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DASH diet: Healthy eating to lower your blood pressure
DASH diet and weight loss
The DASH diet is not designed to promote weight loss, but it can be used as part of an overall weight-loss strategy. The DASH diet is based on a diet of about 2,000 calories a day. If you're trying to lose weight, though, you may want to eat around 1,600 a day. You may need to adjust your serving goals based on your health or individual circumstances — something your health care team can help you decide.
Tips to cut back on sodium
The foods at the core of the DASH diet are naturally low in sodium. So just by following the DASH diet, you're likely to reduce your sodium intake. You also reduce sodium further by:
- Using sodium-free spices or flavorings with your food instead of salt
- Not adding salt when cooking rice, pasta or hot cereal
- Rinsing canned foods to remove some of the sodium
- Buying foods labeled "no salt added," "sodium-free," "low sodium" or "very low sodium"
One teaspoon of table salt has about 2,300 mg of sodium, and 2/3 teaspoon of table salt has about 1,500 mg of sodium. When you read food labels, you may be surprised at just how much sodium some processed foods contain. Even low-fat soups, canned vegetables, ready-to-eat cereals and sliced turkey from the local deli — foods you may have considered healthy — often have lots of sodium.
You may notice a difference in taste when you choose low-sodium food and beverages. If things seem too bland, gradually introduce low-sodium foods and cut back on table salt until you reach your sodium goal. That'll give your palate time to adjust. It can take several weeks for your taste buds to get used to less salty foods.
Putting the pieces of the DASH diet together
Try these strategies to get started on the DASH diet:
- Change gradually. If you now eat only one or two servings of fruits or vegetables a day, try to add a serving at lunch and one at dinner. Rather than switching to all whole grains, start by making one or two of your grain servings whole grains. Increasing fruits, vegetables and whole grains gradually can also help prevent bloating or diarrhea that may occur if you aren't used to eating a diet with lots of fiber. You can also try over-the-counter products to help reduce gas from beans and vegetables.
- Reward successes and forgive slip-ups. Reward yourself with a nonfood treat for your accomplishments, such as renting a movie, purchasing a book or getting together with a friend. Everyone slips, especially when learning something new. Remember that changing your lifestyle is a long-term process. Find out what triggered your setback and then just pick up where you left off with the DASH diet.
- Add physical activity. To boost your blood pressure lowering efforts even more, consider increasing your physical activity in addition to following the DASH diet. Combining both the DASH diet and physical activity makes it more likely that you'll reduce your blood pressure.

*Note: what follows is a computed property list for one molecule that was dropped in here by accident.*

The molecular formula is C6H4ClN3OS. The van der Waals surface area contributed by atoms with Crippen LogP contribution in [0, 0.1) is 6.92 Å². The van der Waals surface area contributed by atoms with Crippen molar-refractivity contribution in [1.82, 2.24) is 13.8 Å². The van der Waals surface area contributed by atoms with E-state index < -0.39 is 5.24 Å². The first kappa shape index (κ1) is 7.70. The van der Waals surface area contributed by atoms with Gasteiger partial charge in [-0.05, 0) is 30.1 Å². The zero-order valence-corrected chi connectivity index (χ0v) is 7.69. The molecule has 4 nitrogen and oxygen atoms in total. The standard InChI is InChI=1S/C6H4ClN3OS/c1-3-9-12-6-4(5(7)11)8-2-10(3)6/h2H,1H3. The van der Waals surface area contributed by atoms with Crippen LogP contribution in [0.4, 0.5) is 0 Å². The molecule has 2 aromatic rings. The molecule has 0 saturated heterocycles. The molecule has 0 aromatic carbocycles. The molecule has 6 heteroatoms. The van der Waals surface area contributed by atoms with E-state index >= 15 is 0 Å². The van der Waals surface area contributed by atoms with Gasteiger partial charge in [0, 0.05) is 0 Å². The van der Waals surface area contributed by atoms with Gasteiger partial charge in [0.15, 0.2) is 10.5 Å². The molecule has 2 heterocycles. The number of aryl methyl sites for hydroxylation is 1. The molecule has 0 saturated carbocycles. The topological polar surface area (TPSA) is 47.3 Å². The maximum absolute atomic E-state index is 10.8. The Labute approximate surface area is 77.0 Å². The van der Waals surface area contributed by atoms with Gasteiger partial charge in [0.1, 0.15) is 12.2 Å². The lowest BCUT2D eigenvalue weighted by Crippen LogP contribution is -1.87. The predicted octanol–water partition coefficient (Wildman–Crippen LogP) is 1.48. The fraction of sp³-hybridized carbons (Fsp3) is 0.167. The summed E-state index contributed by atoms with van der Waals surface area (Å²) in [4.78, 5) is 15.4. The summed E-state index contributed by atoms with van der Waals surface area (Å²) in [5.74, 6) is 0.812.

- Get support if you need it. If you're having trouble sticking to your diet, talk to your doctor or dietitian about it. You might get some tips that will help you stick to the DASH diet.
Remember, healthy eating isn't an all-or-nothing proposition. What's most important is that, on average, you eat healthier foods with plenty of variety — both to keep your diet nutritious and to avoid boredom or extremes. And with the DASH diet, you can have both.Previous page
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- Sheps SG, ed. Mayo Clinic: 5 steps to controlling high blood pressure. Rochester, Minn. Mayo Foundation for Medical Education and Research; 2008.
- Dietary Guidelines for Americans, 2010. U.S. Department of Health and Human Services. http://www.cnpp.usda.gov/DGAs2010-PolicyDocument.htm. Accessed Feb. 21, 2013.
- Blumenthal JA, et al. Effects of the DASH diet alone and in combination with exercise and weight loss on blood pressure and cardiovascular biomarkers in men and women with high blood pressure. Archives of Internal Medicine. 2010;170:126.
- Nelson JK (expert opinion). Mayo Clinic, Rochester, Minn. March 8, 2013.
- Fung TT, et al. Adherence to a DASH-style diet and risk of coronary heart disease and stroke in women. Archives of Internal Medicine. 2008;168:713.
- Duyff RL. American Dietetic Association Complete Food and Nutrition Guide. 4th ed. Hoboken, N.J.: John Wiley & Sons; 2012:159.
- What is the DASH eating plan? National Heart, Lung, and Blood Institute. http://www.nhlbi.nih.gov/health/health-topics/topics/dash. Accessed Feb. 21, 2013.
- Sodium fact sheet. Centers for Disease Control and Prevention. http://www.cdc.gov/bloodpressure/sodium.htm. Accessed Feb. 22, 2013.
- Frequently asked questions about sugar. American Heart Association. http://www.heart.org/HEARTORG/GettingHealthy/NutritionCenter/HealthyDietGoals/Frequently-Asked-Questions-About-Sugar_UCM_306725_Article.jsp. Accessed Feb. 23, 2013.
- Potassium and high blood pressure. American Heart Association. http://www.heart.org/HEARTORG/Conditions/HighBloodPressure/PreventionTreatmentofHighBloodPressure/Potassium-and-High-Blood-Pressure_UCM_303243_Article.jsp. Accessed Feb. 23, 2013.